Arts Integration at the Louisiana Cultural Economy Summit

classroom girl 1-5 x 2-25I attended the Louisiana Cultural Economy Summit on Friday, an effort driven primarily by Lt. Governor Mitch Landrieu and his staff to support culture and the arts in a more deliberate manner as an economic driver in our state. A few observations:

– We support and pursue businesses in manufacturing, chemical, and technology companies through a variety of incentives. A study indicates that 144,000 jobs come from the state’s cultural economy. Nice to see that we are beginning to recognize the importance of those jobs and industries and supporting them in kind (through historic preservation, legislation for arts in the schools, and tax credits for film, television, and theater production).

– With respect to the arts, Mitch Landrieu’s indicated that “You’ve got to show up” to make a difference, referring to the fact that legislators have to choose between various worthwhile programs and if you don’t speak out, they’ll appropriate the money elsewhere. Mitch indicated that when roughly 90% of the arts budget in the schools was put on the chopping block recently, he and his staff rallied support from the arts community and its advocates around the state. Within 3 hours, they had generated e-mails from 80,000 people and delivered them to the appropriations committee. They changed their tune.

– Regardless of where you stand politically, Mitch Landrieu should be applauded on 2 fronts:
Number 1 – It’s sometimes difficult to measure what gains are realized when people get together to discuss issues at conferences of this nature. The first step in that process however, is recognizing the importance of the issues. It’s encouraging that Mitch is putting the importance of arts and culture on the front-burner rather than the traditional approach of hoping that those industries prosper organically.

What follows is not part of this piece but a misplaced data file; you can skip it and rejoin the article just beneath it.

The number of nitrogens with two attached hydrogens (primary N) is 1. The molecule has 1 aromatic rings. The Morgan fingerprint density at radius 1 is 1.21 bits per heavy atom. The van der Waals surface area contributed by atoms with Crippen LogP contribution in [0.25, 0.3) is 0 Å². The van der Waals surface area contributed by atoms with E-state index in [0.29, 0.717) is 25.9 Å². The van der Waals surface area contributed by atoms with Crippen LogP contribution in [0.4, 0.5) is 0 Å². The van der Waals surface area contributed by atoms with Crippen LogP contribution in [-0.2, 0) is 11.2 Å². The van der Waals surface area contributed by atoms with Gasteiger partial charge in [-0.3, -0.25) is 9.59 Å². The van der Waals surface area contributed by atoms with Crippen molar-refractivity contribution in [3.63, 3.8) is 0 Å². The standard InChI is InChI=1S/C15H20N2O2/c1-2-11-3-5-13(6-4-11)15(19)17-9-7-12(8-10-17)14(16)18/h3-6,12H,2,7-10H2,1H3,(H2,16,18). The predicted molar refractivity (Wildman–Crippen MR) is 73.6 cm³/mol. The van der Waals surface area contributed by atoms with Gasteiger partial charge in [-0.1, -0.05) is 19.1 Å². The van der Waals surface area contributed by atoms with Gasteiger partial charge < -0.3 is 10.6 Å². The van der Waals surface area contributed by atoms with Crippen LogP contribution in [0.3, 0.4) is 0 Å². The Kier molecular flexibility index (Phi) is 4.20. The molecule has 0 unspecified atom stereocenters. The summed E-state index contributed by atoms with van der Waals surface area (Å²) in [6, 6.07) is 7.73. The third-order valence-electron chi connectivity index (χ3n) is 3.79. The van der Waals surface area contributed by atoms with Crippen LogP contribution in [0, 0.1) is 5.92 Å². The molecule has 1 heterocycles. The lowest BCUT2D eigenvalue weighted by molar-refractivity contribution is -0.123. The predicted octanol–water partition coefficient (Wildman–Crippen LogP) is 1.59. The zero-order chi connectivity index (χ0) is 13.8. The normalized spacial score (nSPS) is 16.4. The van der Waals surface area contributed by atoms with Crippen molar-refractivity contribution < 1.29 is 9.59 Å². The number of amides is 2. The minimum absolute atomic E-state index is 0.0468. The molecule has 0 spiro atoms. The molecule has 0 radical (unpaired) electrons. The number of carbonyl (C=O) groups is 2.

Number 2 – For a position (Lt. Governor) that traditionally has been considered somewhat benign in Louisiana politics, Mitch is making the office seem much more relevant.

– I attended the panel on arts integration in the schools, one of the most encouraging and enlightening experiences I’ve had recently related to the arts. The following panelists should be applauded for their efforts:

Sarah Cunningham – National Endowment of the Arts
Rosalynn Wade – Oklahoma A+ Schools
Kathy Riedlinger – Lusher Charter School
Cissy Whipp – J. Wallace James Elementary School for Arts and Technology
Judi Holifield – Mississippi Arts Commission’s Whole Schools Initiative
Carl Day – Laurel High School Whole Schools Initiative

Ms. Riedlinger said that when other school administrators ask how she can prepare her students for the LEAP tests with Arts in the curriculum, she replies, “How can you prepare your students for the tests without Arts in the curriculum.”


These progressive and dedicated educators are demonstrating that arts in the schools are the catalyst for student achievement, not a hindrance.

– In Louisiana, Act 175 requires public schools to develop, adopt, and implement a visual and performing arts curriculum by the 2010 school year. While the program has challenges, a pilot program of 6 fully integrated arts schools will demonstrate success stories and provide a model for other schools to follow. Hats off the Richard Baker, Jr., Fine Arts Program Director for the Louisiana Department of Education for his efforts in moving that initiative forward.

To learn more about LA Act 175, you can view a lecture by Mr. Baker at

2 thoughts on “Arts Integration at the Louisiana Cultural Economy Summit”

  1. Wouldn’t it be wonderful if Louisiana’s public schools could accomplish the goals of Act 175? One of our directors recently attended a meeting in Union parish (one of the five we serve) and learned they were cutting ALL “extracurricular” activities, including art. The district cannot afford the costs. The lack of art in schools is one of the tasks local and regional arts councils must address, but we, too, are crippled by funding cuts.

  2. Thanks for your comments. We need support and outrage from outside of the arts community. Plenty of music advocacy resources at this blog – please pass them along:

    FROM THE BAND ROOM TO THE BOARDROOM…The 9 Common Lessons of Music Education That Translate into Success

    Why Music Education Continues to Lose the Funding Battle

    Also, if you’d like a promotional copy of my book as a resource, just let me know:

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